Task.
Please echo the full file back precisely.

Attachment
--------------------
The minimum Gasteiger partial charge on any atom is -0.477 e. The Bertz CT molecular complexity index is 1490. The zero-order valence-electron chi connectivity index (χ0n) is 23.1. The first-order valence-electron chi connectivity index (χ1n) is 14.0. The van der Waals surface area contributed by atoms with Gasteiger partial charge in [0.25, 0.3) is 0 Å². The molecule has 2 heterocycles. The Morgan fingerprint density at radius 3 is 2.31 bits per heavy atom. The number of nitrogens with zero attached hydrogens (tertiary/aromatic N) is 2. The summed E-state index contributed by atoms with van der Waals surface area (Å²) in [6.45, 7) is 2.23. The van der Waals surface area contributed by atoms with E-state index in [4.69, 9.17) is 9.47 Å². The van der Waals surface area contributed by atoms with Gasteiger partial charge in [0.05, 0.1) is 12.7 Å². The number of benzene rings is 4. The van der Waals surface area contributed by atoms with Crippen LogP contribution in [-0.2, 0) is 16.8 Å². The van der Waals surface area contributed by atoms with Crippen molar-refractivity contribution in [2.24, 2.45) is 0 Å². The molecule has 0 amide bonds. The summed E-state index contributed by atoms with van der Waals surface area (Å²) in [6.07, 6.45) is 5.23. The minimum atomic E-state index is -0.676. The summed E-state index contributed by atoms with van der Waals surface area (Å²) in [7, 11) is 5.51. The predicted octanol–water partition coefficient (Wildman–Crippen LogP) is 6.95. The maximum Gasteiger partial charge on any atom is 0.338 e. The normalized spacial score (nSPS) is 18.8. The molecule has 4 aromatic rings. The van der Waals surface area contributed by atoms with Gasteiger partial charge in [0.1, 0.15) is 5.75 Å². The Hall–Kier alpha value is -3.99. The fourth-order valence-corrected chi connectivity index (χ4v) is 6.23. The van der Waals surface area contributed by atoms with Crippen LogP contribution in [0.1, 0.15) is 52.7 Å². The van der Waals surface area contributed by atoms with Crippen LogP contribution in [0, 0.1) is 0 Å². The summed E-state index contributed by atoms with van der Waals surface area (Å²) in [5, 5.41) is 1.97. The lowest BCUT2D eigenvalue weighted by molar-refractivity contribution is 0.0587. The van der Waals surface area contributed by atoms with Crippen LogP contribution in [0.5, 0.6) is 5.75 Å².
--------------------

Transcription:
The minimum Gasteiger partial charge on any atom is -0.477 e. The Bertz CT molecular complexity index is 1490. The zero-order valence-electron chi connectivity index (χ0n) is 23.1. The first-order valence-electron chi connectivity index (χ1n) is 14.0. The van der Waals surface area contributed by atoms with Gasteiger partial charge in [0.25, 0.3) is 0 Å². The molecule has 2 heterocycles. The Morgan fingerprint density at radius 3 is 2.31 bits per heavy atom. The number of nitrogens with zero attached hydrogens (tertiary/aromatic N) is 2. The summed E-state index contributed by atoms with van der Waals surface area (Å²) in [6.45, 7) is 2.23. The van der Waals surface area contributed by atoms with E-state index in [4.69, 9.17) is 9.47 Å². The van der Waals surface area contributed by atoms with Gasteiger partial charge in [0.05, 0.1) is 12.7 Å². The number of benzene rings is 4. The van der Waals surface area contributed by atoms with Crippen LogP contribution in [-0.2, 0) is 16.8 Å². The van der Waals surface area contributed by atoms with Crippen molar-refractivity contribution in [2.24, 2.45) is 0 Å². The molecule has 0 amide bonds. The summed E-state index contributed by atoms with van der Waals surface area (Å²) in [6.07, 6.45) is 5.23. The minimum atomic E-state index is -0.676. The summed E-state index contributed by atoms with van der Waals surface area (Å²) in [7, 11) is 5.51. The predicted octanol–water partition coefficient (Wildman–Crippen LogP) is 6.95. The maximum Gasteiger partial charge on any atom is 0.338 e. The normalized spacial score (nSPS) is 18.8. The molecule has 4 aromatic rings. The van der Waals surface area contributed by atoms with Gasteiger partial charge in [0.1, 0.15) is 5.75 Å². The Hall–Kier alpha value is -3.99. The fourth-order valence-corrected chi connectivity index (χ4v) is 6.23. The van der Waals surface area contributed by atoms with Crippen LogP contribution in [0.1, 0.15) is 52.7 Å². The van der Waals surface area contributed by atoms with Crippen LogP contribution in [0, 0.1) is 0 Å². The summed E-state index contributed by atoms with van der Waals surface area (Å²) in [5, 5.41) is 1.97. The lowest BCUT2D eigenvalue weighted by molar-refractivity contribution is 0.0587. The van der Waals surface area contributed by atoms with Crippen LogP contribution in [0.5, 0.6) is 5.75 Å².